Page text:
The results of these experiments provide the first characterization of trigeminal thermonociceptive afferent neurons in rats. In particular, the careful measurement of temperature thresholds and action potential conduction velocities afford an understanding of the thermal response properties of nociceptors innervating the skin. These results indicate that there are at least two populations of trigeminal thermonociceptors, which are differentially activated by high or low rates of skin heating and which have differentiable conduction velocities. These results also point to clear differences between trigeminal and somatic nociceptors that had not previously been observed including higher average temperature thresholds and overall slower conduction velocities. Observation of these differences was made possible by the use of highly controlled laser diode thermal stimulation. These distinctions may be important in elucidating the mechanisms of trigeminal pain and in developing novel therapies for the treatment of the myriad of pain states mediated by the trigeminal system. For example we have previously demonstrated that, for somatic pain, C fiber and A-delta nociceptor mediated responses are differentially attenuated by mu, delta1 and delta2 opiate receptors which may indicate preferential effects for different types of clinical pain[11, 43]. Consistent with this idea, Scherrer et al. recently demonstrated preferential analgesic effects of mu opioids for (likely C fiber mediated) thermal nociception and delta opioids for (likely A-delta fiber mediated) mechanical nociception. Thus, a clear understanding of and the capacity to differentially activate C or A-delta trigeminal nociceptors may prove useful in examining the potential utility of putative analgesic therapeutics for trigeminal pain syndromes.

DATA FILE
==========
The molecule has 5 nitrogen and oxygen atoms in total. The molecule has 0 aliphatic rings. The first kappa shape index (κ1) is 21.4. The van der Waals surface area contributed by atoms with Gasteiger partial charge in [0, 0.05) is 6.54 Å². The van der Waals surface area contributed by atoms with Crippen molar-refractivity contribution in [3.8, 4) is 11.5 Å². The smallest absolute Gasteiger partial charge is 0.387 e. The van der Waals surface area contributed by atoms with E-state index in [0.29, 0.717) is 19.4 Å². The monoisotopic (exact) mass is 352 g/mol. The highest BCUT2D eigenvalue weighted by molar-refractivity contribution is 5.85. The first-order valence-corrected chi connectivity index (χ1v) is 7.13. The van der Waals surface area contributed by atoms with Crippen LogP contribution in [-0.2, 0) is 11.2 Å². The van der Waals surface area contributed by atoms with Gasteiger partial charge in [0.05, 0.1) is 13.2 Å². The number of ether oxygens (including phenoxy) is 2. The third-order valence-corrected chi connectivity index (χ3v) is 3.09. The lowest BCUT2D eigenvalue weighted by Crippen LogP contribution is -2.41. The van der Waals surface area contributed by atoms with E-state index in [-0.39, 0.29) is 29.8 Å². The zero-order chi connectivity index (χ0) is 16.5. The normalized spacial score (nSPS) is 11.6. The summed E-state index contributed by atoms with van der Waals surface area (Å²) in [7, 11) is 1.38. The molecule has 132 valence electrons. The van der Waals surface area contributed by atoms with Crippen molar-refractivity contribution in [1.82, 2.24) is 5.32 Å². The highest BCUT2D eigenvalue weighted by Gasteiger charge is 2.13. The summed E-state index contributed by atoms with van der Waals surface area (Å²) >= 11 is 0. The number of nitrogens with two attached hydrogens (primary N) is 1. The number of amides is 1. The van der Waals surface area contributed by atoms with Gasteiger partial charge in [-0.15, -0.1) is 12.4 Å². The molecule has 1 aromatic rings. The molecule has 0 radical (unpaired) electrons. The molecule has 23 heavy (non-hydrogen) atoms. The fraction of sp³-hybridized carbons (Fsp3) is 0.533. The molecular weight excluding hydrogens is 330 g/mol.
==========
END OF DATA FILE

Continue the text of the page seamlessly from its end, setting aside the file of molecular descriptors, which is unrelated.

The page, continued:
30 male Sprague-Dawley rats (300-400 grams, Charles-River Laboratories) were used in this study. The animals were housed in a temperature-controlled room (22 ± 1°C) in a 12 hour light/dark cycle with food and water provided ad libitum. The experimental procedures were approved by the Stanford University Institutional Animal Care Committee.